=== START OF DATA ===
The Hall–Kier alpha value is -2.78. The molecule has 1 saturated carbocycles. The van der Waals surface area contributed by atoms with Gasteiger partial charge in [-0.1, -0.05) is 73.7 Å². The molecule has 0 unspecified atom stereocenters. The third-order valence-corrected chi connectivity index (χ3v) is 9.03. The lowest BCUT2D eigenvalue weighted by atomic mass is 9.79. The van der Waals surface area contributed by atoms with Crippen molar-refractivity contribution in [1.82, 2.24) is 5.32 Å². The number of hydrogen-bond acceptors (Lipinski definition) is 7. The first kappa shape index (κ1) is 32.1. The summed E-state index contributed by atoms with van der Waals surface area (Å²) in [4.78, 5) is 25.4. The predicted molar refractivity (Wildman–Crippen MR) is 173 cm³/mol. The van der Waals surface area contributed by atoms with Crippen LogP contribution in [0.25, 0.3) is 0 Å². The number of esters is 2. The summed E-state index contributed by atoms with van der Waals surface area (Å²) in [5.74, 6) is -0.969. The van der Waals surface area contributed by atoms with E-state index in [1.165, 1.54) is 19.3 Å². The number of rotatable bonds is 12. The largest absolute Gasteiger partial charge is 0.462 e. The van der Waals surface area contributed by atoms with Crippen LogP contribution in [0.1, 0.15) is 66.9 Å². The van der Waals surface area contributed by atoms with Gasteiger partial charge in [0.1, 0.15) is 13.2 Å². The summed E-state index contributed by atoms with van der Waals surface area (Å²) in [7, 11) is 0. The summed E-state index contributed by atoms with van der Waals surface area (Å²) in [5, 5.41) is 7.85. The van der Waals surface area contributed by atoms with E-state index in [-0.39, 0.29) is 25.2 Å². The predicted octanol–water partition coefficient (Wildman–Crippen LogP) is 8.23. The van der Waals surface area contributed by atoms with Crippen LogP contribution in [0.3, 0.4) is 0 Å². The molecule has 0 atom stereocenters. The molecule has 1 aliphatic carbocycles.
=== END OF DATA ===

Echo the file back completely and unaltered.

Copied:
The Hall–Kier alpha value is -2.78. The molecule has 1 saturated carbocycles. The van der Waals surface area contributed by atoms with Gasteiger partial charge in [-0.1, -0.05) is 73.7 Å². The molecule has 0 unspecified atom stereocenters. The third-order valence-corrected chi connectivity index (χ3v) is 9.03. The lowest BCUT2D eigenvalue weighted by atomic mass is 9.79. The van der Waals surface area contributed by atoms with Crippen molar-refractivity contribution in [1.82, 2.24) is 5.32 Å². The number of hydrogen-bond acceptors (Lipinski definition) is 7. The first kappa shape index (κ1) is 32.1. The summed E-state index contributed by atoms with van der Waals surface area (Å²) in [4.78, 5) is 25.4. The predicted molar refractivity (Wildman–Crippen MR) is 173 cm³/mol. The van der Waals surface area contributed by atoms with Crippen LogP contribution in [0.25, 0.3) is 0 Å². The number of esters is 2. The summed E-state index contributed by atoms with van der Waals surface area (Å²) in [5.74, 6) is -0.969. The van der Waals surface area contributed by atoms with E-state index in [1.165, 1.54) is 19.3 Å². The number of rotatable bonds is 12. The largest absolute Gasteiger partial charge is 0.462 e. The van der Waals surface area contributed by atoms with Crippen LogP contribution in [0.1, 0.15) is 66.9 Å². The van der Waals surface area contributed by atoms with Gasteiger partial charge in [0.1, 0.15) is 13.2 Å². The summed E-state index contributed by atoms with van der Waals surface area (Å²) in [7, 11) is 0. The summed E-state index contributed by atoms with van der Waals surface area (Å²) in [5, 5.41) is 7.85. The van der Waals surface area contributed by atoms with E-state index in [-0.39, 0.29) is 25.2 Å². The predicted octanol–water partition coefficient (Wildman–Crippen LogP) is 8.23. The van der Waals surface area contributed by atoms with Crippen LogP contribution in [0.3, 0.4) is 0 Å². The molecule has 0 atom stereocenters. The molecule has 1 aliphatic carbocycles.